Working now in the lab conditions, scientists have opened the 2,000-year-old coffin thought to belong to Liu He, the Marquis of Haihun.
The remains of the “Marquis of Haihun” were found in a coffin from a 2,000-year-old tomb that historians have thought to be his last resting place since the site was discovered near Nanchang, five years ago, reports China Daily.
Progress of the tomb’s cleaning up has been under the spotlight since it is the best-preserved tomb of its age found in China, and the condition of the remains of the head has not been revealed earlier.Archaeologists recently have found the teeth of Liu He, the controversial Chinese emperor who was deposed and stripped of his nobility after just 27 days in office, but later made a marquis.
The coffin was hoisted out in January and taken to a lab for examination. A seal inside the coffin bore the characters for Liu He, the marquis’ name, helped confirm his identity. Earlier, excavators had found another seal with the characters for “Seal of Master Liu,” and his identity was also confirmed by inscriptions on gold coins and bamboo slips found inside the tomb.
Progress of the tomb’s cleaning up has been under the spotlight since it is the best-preserved tomb of its age found in China, and the condition of the remains of the head has not been revealed earlier.
The cause of Liu’s death may be uncovered following a DNA test, said Yang Jun, researcher at the Archaeological Research Institute of Jiangxi Province.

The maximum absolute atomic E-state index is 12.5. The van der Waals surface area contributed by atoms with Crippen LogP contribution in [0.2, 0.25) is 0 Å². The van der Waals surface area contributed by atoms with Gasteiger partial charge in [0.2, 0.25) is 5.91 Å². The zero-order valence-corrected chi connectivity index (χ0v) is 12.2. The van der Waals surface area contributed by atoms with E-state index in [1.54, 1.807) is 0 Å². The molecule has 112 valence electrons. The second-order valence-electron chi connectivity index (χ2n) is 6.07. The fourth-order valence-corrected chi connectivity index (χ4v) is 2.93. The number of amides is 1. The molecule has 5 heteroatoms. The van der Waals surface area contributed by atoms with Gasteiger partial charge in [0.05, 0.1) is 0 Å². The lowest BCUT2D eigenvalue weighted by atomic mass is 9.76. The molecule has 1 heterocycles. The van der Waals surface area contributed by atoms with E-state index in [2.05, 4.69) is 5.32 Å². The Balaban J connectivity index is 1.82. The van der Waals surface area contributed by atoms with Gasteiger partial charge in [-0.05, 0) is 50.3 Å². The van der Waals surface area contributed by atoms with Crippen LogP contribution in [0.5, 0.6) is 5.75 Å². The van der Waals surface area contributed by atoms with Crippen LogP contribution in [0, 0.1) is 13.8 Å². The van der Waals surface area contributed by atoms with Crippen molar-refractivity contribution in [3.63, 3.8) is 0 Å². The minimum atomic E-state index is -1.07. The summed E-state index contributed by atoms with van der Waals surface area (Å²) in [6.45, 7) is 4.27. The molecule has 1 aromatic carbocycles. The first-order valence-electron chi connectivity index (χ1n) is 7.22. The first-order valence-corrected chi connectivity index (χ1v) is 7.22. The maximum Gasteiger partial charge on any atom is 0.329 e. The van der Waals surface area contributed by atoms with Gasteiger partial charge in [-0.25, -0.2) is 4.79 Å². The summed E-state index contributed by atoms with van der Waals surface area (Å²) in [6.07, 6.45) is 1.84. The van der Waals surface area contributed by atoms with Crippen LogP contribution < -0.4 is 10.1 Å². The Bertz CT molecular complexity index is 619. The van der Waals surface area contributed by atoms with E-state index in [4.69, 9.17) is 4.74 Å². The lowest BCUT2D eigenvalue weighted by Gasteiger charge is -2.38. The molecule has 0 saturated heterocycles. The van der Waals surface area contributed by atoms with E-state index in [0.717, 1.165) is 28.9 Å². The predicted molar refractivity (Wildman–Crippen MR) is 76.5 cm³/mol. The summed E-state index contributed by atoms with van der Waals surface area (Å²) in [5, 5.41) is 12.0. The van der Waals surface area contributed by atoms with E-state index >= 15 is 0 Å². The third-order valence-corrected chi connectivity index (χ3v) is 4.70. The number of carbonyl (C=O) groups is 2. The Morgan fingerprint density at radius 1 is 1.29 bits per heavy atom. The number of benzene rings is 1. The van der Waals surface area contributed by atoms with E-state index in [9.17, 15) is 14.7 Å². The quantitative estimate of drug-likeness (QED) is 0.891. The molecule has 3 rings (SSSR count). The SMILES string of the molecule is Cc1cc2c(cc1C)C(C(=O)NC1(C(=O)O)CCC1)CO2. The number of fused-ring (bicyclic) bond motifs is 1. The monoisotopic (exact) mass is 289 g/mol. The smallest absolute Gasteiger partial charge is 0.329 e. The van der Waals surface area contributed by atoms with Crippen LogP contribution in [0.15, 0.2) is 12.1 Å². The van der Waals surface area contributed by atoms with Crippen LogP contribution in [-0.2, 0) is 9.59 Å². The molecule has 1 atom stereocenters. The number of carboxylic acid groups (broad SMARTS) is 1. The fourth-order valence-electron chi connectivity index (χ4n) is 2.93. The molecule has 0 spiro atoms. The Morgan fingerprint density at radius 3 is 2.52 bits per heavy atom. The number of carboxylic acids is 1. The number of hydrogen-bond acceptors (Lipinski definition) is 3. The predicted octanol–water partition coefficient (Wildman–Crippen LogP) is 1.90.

Liu He was the grandson of Emperor Wu of Western Han Dynasty (BC 2002-AD 8) whose reign ushered in one of the most prosperous periods in Chinese history. Historical records say that Liu was born in 92 BC. He became the Prince of Changyi (in today’s Shandong Province) at the age of five, when his father died.
He was given the role of emperor in 74 BC, after his uncle, Emperor Zhao, died without an heir. Liu’s rise to power may have been swift, but his demise was even swifter. Accusing Liu of incompetence, the royal clan worked with powerful officials to banish him to his former residence in Changyi to live as a commoner.
Several years later Liu was made the Marquis of Haihun, and he died in less than five years. Chinese history looked unkindly on Liu for long, but his tomb’s excavation seems to help support a reassessment.
The new discovery from the remains of the “Marquis of Haihun” may help uncover the marquis’s mystery of death, said experts attending an international archaeological symposium in Nanchang, capital of Jiangxi province.